I recently read an article asking the age?old question that has plagued any and all triathletes: Do you really need a swim coach? And the answer should always come back as a resounding yes. It’s the same reason why we will spend the money to install titanium screws to hold down the water bottle cage, carbon fiber forks for the front wheel and $130 running shoes vs. $49 specials. You get the point.
Many times I witness triathletes with their workout in hand unloading their workout bag in front of their respected lane ready to go. They lay out their written swim plan so carefully prepared for them by their tri coach or their freshly printed off cookie?cutter workout not really sure if the distance is even right for them.
They are ready, willing and not so always able to accomplish the workout they so want to complete. They laboriously move from one set to the next working much harder than necessary. Just the satisfaction of reporting back to their coach they successfully completed the workout sometimes is more satisfying and more important than the content of their swim. I have witnessed time and time again swimmers who clearly have an understanding of the basics of swimming, the conceptual ideas of drills and why they do them, though when they get into the water and “practice” they have no real idea they may or may not be doing them correctly and think it is all going well!
I continually use a term with my athletes that goes like this: Keep doing what you are doing and you are going to get really good at doing it really bad! I believe few would argue that out of the three disciplines swimming is the most technical and most frustrating. So, with that being said, one would think that is where proficiency would want to manifest itself. I have heard responses from athletes like: “Oh, it’s the shortest of the three disciplines, I will muscle my way through the water and make it up on the bike.” and “I am not a swimmer so what’s the big deal?” It is disheartening to be in the lane next to the guy who is knocking off numbing time splits with what appears minimal work and moves like a porpoise through the water.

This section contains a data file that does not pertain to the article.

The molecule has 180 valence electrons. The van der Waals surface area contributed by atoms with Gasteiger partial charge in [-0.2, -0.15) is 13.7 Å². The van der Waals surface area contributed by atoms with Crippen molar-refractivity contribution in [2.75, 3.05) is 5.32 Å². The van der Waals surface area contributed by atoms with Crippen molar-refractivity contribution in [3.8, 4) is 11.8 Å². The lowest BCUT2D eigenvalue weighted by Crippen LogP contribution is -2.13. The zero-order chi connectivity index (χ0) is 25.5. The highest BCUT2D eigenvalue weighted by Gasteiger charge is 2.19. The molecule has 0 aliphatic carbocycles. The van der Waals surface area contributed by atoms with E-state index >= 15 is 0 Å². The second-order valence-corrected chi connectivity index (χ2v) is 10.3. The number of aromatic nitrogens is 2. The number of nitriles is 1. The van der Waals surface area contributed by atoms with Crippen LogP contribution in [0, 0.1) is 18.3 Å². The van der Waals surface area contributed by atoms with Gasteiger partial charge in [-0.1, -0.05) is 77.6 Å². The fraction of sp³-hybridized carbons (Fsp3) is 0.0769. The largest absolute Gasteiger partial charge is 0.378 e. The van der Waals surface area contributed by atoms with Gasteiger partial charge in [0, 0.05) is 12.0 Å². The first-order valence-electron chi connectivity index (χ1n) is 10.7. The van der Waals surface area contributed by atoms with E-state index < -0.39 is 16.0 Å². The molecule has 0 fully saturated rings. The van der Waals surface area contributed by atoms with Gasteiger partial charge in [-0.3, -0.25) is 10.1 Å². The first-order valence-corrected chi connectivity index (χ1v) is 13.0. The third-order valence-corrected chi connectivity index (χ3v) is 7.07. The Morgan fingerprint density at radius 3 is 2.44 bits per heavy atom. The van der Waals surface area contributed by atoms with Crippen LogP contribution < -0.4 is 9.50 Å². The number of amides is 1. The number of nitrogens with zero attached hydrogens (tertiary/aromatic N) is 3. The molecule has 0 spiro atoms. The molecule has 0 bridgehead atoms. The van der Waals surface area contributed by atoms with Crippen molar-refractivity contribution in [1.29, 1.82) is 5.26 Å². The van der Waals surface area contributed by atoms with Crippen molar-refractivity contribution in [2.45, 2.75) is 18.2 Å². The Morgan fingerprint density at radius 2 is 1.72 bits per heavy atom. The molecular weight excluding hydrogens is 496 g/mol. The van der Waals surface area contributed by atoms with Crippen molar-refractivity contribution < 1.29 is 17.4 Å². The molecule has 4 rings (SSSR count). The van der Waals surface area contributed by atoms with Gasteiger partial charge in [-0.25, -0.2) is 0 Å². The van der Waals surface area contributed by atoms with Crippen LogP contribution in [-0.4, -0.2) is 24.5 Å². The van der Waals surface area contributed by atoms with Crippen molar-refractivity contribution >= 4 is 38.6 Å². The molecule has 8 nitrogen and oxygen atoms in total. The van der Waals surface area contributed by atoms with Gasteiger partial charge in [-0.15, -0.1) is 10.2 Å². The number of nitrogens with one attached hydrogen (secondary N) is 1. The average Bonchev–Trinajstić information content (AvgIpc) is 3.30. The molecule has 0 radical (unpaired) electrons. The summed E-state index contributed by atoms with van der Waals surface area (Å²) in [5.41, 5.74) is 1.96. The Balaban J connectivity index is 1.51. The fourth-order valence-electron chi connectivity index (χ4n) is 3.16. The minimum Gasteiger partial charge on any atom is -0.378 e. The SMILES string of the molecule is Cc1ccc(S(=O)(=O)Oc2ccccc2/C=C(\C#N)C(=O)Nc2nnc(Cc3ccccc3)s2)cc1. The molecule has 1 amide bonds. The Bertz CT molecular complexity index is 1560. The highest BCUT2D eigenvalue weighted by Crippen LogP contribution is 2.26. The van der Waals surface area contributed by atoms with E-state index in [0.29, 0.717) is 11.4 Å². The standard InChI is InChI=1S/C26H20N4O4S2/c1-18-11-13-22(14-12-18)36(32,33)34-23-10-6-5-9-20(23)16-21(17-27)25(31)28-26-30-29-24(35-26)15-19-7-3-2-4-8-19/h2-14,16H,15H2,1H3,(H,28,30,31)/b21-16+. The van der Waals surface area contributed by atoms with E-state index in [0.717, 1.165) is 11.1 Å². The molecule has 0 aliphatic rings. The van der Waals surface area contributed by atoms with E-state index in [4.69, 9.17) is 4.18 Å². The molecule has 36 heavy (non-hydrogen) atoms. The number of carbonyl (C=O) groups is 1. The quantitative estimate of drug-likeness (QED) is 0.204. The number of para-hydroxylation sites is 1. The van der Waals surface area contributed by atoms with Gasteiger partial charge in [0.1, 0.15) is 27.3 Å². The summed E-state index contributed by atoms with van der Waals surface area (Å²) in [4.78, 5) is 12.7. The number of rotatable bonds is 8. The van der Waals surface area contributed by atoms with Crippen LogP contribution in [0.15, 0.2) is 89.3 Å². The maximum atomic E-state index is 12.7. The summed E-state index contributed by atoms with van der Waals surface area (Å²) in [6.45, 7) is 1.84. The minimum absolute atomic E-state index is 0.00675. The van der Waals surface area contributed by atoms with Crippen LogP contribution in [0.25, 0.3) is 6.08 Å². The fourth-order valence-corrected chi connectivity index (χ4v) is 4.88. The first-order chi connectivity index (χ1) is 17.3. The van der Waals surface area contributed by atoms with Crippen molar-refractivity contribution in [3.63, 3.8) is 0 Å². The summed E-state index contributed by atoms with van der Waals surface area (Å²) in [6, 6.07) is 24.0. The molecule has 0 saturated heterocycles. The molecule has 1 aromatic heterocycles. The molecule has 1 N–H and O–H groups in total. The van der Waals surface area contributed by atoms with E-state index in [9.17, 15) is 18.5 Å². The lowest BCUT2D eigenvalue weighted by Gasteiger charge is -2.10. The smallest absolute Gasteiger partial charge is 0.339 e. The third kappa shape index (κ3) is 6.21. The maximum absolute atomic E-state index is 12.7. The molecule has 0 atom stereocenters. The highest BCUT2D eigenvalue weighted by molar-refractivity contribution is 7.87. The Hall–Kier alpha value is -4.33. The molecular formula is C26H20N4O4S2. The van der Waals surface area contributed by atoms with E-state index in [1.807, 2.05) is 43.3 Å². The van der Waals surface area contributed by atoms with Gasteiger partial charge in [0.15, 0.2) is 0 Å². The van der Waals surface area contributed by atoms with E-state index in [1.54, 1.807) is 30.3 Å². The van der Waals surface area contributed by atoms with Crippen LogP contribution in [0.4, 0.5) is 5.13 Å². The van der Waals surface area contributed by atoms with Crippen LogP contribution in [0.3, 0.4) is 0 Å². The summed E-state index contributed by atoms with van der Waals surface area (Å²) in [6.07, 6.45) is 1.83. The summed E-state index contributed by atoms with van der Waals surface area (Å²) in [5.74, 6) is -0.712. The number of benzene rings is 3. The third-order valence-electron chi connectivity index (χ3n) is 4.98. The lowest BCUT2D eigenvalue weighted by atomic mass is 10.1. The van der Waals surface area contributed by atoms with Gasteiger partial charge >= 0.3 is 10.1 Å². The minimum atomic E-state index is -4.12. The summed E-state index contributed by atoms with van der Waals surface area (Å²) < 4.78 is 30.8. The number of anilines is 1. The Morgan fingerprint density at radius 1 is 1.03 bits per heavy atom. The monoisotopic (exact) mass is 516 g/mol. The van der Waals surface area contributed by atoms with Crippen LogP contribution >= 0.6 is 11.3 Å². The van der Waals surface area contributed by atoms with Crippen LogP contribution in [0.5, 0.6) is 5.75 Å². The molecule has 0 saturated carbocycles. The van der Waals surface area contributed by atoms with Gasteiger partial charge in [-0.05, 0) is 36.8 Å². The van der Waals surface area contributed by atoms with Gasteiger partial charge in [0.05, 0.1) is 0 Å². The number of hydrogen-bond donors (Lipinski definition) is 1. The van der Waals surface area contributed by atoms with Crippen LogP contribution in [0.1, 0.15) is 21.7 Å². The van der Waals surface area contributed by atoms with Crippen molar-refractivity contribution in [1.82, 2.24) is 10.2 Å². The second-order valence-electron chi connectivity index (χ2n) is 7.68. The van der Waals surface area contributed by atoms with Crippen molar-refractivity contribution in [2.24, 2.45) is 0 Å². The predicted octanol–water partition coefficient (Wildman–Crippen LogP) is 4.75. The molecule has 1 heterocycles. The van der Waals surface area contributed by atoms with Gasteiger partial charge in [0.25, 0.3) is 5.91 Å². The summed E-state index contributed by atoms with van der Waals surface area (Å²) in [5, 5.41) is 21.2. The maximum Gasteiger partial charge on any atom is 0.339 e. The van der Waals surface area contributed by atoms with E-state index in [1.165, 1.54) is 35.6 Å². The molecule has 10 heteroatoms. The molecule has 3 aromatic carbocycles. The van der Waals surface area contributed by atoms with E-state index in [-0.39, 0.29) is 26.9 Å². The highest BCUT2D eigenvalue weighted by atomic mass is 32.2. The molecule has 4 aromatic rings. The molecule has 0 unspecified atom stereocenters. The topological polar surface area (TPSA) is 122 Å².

I recall when in college I had to take Biology and within a short three week period of time I was already failing miserably. It was recommended to me that I get a tutor (coach) to help me with the areas of difficulty. Well, when it was all said and done, I finished the semester with a B. So what I am suggesting is get yourself a tutor (coach). You will surely benefit from someone who truly understands triathlon swimming.
The benefits of a Tri Swim Coach are numerous:
• You have a coach so you can ask lots of questions and get plenty of good answers and feedback. For example, as one of my swimmers comes into the wall right after completing a corrective drill set I will always ask the same question: “How did that feel?” and wait for their response. I will never tell them what they want to hear. If they respond positively, that is good and I tell them to do it again. If they felt it was not quite right, the next question I ask is: “So what are you going to do to fix it?” I make my swimmers an integral part of their solution.
• A coach can observe your stroke drills and make sure you are doing them correctly. If a coach is not observing your technique you are probably “getting very good at doing them very bad.”
• A coach gets to know your strengths and weaknesses and writes drills sets and workouts that best suits your particular needs. A coach also knows the distances needed for each workout and customizes this feature accordingly.
• A coach maintains a strong presence on the swim deck, always moving, very vocal and is your biggest cheer leader.
• A coach can supply appropriate articles, websites and videos to review to establish a strong swim base.
As an active endurance athlete and triathlon swim coach I know what I would expect from my workouts and from my coach: the opportunity to improve, become more efficient and effective, develop as a more proficient swimmer and most important to continue to have fun during the process.